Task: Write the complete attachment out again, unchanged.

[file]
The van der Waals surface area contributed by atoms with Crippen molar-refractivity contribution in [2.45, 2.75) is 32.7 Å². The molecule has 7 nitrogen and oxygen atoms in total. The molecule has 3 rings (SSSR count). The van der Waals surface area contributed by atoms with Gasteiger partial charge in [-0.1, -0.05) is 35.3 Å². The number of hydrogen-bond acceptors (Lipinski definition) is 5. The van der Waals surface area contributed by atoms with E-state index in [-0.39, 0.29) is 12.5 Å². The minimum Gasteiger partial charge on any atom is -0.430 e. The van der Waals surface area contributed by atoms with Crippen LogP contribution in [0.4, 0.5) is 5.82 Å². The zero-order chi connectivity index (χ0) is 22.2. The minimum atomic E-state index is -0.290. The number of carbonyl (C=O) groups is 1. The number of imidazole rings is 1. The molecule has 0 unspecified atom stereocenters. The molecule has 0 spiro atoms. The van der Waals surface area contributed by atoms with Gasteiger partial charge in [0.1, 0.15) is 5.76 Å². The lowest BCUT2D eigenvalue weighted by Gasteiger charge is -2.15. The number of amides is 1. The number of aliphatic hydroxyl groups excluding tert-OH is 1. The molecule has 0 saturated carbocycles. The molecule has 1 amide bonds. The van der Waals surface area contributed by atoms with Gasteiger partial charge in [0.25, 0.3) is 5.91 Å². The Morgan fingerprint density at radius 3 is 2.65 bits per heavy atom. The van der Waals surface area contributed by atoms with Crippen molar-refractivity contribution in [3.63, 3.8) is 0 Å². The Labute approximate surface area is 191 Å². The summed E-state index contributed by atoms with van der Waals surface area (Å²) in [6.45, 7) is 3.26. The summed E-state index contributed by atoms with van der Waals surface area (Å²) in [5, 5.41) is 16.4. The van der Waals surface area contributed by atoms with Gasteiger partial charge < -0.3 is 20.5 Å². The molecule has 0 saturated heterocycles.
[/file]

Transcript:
The van der Waals surface area contributed by atoms with Crippen molar-refractivity contribution in [2.45, 2.75) is 32.7 Å². The molecule has 7 nitrogen and oxygen atoms in total. The molecule has 3 rings (SSSR count). The van der Waals surface area contributed by atoms with Gasteiger partial charge in [-0.1, -0.05) is 35.3 Å². The number of hydrogen-bond acceptors (Lipinski definition) is 5. The van der Waals surface area contributed by atoms with E-state index in [-0.39, 0.29) is 12.5 Å². The minimum Gasteiger partial charge on any atom is -0.430 e. The van der Waals surface area contributed by atoms with Crippen LogP contribution in [0.4, 0.5) is 5.82 Å². The zero-order chi connectivity index (χ0) is 22.2. The minimum atomic E-state index is -0.290. The number of carbonyl (C=O) groups is 1. The number of imidazole rings is 1. The molecule has 0 unspecified atom stereocenters. The molecule has 0 spiro atoms. The van der Waals surface area contributed by atoms with Gasteiger partial charge in [0.1, 0.15) is 5.76 Å². The lowest BCUT2D eigenvalue weighted by Gasteiger charge is -2.15. The number of amides is 1. The number of aliphatic hydroxyl groups excluding tert-OH is 1. The molecule has 0 saturated carbocycles. The molecule has 1 amide bonds. The van der Waals surface area contributed by atoms with Gasteiger partial charge in [0.25, 0.3) is 5.91 Å². The Morgan fingerprint density at radius 3 is 2.65 bits per heavy atom. The van der Waals surface area contributed by atoms with Crippen molar-refractivity contribution in [3.63, 3.8) is 0 Å². The Labute approximate surface area is 191 Å². The summed E-state index contributed by atoms with van der Waals surface area (Å²) in [6.45, 7) is 3.26. The summed E-state index contributed by atoms with van der Waals surface area (Å²) in [5, 5.41) is 16.4. The van der Waals surface area contributed by atoms with Gasteiger partial charge < -0.3 is 20.5 Å². The molecule has 0 saturated heterocycles.